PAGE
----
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News from the Lab (news.myScience.ch)

  • News from the Lab’ is a selection of scientific works that are significant or interesting for a broad readership. 
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Environment



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Environment - Earth Sciences - 22.04.2021
Plant provenance influences pollinators
Plant provenance influences pollinators
Insect decline is one of the greatest challenges facing our society. As a result of the destruction of many natural habitats, bees, bumblebees, butterflies, beetles and the like find less and less food. As a consequence, they are barely able to fulfil their role as pollinators of wild and cultivated plants.

Life Sciences - Environment - 31.03.2021
Analysis of ancient bones reveals Stone Age diet details
Fish was not on the menu of the hunter-gatherers of southern Europe 27,000 years ago. Surprisingly, people on the Iberian Peninsula in the Late Gravettian period mostly ate plants and land animals such as rabbits, deer and horses. An international team of researchers has been able to determine this for the first time on the basis of an isotope study of human fossils from the Serinyà caves in Catalonia.

Environment - Life Sciences - 24.03.2021
How Grasslands respond to climate change
How Grasslands respond to climate change
Effects of CO2 increase were already apparent in the past century The rise in atmospheric carbon dioxide concentration and concurrent climate change has led to yield reductions of grass-rich grassland vegetation in the past century. This observation was made by researchers at the Technical University of Munich (TUM) who, working jointly with colleagues from Rothamsted (U.K.), conducted a study on the world's oldest permanent ecological experiment there.

Economics / Business - Environment - 18.03.2021
Planning tool for cargo bike logistics
Planning tool for cargo bike logistics
Research team explores potential for package delivery Cargo bikes could play a much bigger role in urban package delivery. This conclusion was reached in a study based on the cities of Munich and Regensburg, where around one seventh of delivery-related CO2 emissions could be reduced. The research team has developed a planning tool to help companies and municipalities identify the potential for cargo bikes in city districts.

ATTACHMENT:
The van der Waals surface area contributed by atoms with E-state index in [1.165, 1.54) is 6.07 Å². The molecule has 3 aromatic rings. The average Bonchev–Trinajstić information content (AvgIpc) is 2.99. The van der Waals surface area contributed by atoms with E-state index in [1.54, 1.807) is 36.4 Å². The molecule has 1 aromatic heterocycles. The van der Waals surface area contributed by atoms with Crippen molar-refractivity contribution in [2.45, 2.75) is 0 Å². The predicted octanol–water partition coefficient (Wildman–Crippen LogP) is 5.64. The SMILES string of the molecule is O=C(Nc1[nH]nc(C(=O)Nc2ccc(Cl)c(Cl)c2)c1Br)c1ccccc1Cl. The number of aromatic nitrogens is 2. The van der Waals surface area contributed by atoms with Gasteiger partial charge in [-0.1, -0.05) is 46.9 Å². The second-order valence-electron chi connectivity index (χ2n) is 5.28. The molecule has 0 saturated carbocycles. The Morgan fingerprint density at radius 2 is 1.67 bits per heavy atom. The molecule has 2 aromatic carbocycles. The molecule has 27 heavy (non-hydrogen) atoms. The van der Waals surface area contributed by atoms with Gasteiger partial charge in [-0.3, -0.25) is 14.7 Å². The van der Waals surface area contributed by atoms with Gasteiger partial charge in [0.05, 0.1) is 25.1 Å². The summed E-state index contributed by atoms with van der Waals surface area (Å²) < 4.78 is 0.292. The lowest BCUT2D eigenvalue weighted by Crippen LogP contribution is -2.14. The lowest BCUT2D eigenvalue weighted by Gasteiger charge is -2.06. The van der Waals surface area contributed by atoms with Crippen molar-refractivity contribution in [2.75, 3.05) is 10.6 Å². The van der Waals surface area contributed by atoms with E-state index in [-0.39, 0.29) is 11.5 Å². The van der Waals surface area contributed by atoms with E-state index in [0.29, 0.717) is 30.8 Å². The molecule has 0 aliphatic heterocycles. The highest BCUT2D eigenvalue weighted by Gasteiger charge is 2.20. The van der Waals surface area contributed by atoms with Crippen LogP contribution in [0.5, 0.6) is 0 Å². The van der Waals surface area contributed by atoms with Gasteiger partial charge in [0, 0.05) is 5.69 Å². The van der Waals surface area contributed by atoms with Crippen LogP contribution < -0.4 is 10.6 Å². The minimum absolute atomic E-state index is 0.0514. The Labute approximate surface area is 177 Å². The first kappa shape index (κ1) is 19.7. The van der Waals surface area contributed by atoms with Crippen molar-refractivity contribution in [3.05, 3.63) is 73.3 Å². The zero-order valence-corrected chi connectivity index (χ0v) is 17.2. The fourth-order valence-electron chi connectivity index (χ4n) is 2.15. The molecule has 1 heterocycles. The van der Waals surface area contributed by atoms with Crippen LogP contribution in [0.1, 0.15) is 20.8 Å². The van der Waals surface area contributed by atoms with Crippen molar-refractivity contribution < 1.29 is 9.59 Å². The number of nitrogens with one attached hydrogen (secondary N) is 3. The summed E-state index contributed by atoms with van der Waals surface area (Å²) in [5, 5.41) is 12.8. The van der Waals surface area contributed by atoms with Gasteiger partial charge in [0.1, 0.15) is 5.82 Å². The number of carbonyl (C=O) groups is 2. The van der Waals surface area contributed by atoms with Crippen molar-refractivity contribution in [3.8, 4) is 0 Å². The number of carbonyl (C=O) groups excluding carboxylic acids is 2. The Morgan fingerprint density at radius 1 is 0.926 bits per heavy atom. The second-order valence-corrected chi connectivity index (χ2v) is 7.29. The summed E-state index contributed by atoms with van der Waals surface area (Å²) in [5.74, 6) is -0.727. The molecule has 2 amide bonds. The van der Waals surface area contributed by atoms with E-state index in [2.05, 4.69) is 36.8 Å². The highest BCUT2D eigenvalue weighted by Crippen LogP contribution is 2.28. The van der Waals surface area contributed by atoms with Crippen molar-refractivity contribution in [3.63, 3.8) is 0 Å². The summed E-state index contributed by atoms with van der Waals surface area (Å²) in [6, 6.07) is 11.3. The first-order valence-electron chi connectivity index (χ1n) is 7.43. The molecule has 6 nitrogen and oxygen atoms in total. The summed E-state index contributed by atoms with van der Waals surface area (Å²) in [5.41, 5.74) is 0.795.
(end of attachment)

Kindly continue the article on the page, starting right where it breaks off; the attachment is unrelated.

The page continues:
Environment - 08.03.2021
Unique sensor network for measuring greenhouse gases
Unique sensor network for measuring greenhouse gases
MUCCnet allows quantification of urban greenhouse gas emissions Munich is home to the world's first fully automated sensor network for measuring urban greenhouse gas emissions based on ground-based remote sensing of the atmosphere. It has been developed by scientists in the group of Jia Chen, Professor of Environmental Sensing and Modeling at the Technical University of Munich (TUM).

Astronomy / Space Science - Environment - 08.03.2021
Ideal for Analysing Planetary Atmospheres
Ideal for Analysing Planetary Atmospheres
By analysing signals from the star Gliese 486, an international research team has discovered a hot rocky exoplanet with remains of a planetary atmosphere. Due to its characteristics, it is ideally suited for testing future observational methods of studying distant planetary atmospheres. The discovery of Gliese 486b, as the new planet has been named, was made possible by the CARMENES instrument.

Astronomy / Space Science - Environment - 05.03.2021
Glowing hot super-Earth nearby
Glowing hot super-Earth nearby
Research team with Göttingen University participation plans to test atmospheric models of the rocky planet In the past two and a half decades, astronomers have discovered thousands of exoplanets made of gas, ice and rock. Only a few of them are Earth-like. Studying their atmospheres with the instruments currently available is a major challenge.

Earth Sciences - Environment - 01.03.2021
Understanding the Spatial and Temporal Dimensions of Landscape Dynamics
Heidelberg geoinformation scientists develop new computer-based method to analyse topographic changes The Earth's surface is subject to continual changes that dynamically shape natural landscapes. Global phenomena like climate change play a role, as do short-term, local events of natural or human origin.

Life Sciences - Environment - 18.02.2021
Wolves prefer to feed on the wild side
Wolves prefer to feed on the wild side
Research team studies feeding behaviour of wild predators in Mongolia When there is a choice, wolves in Mongolia prefer to feed on wild animals rather than grazing livestock. This is the discovery by a research team from the University of Göttingen and the Senckenberg Museum Görlitz. Previous studies had shown that the diet of wolves in inland Central Asia consists mainly of grazing livestock, which could lead to increasing conflict between nomadic livestock herders and wild predatory animals like wolves.

Materials Science - Environment - 18.02.2021
Three Forward-Looking Research Fields Dominate Battery Research
Smartphones and laptops constantly in use, smart building technology, the expansion of renewable energies, networked charging stations for electric cars or the debate surrounding air taxis: sustainable, safe and efficient batteries are the basis of our lives as well as paving the way for the future.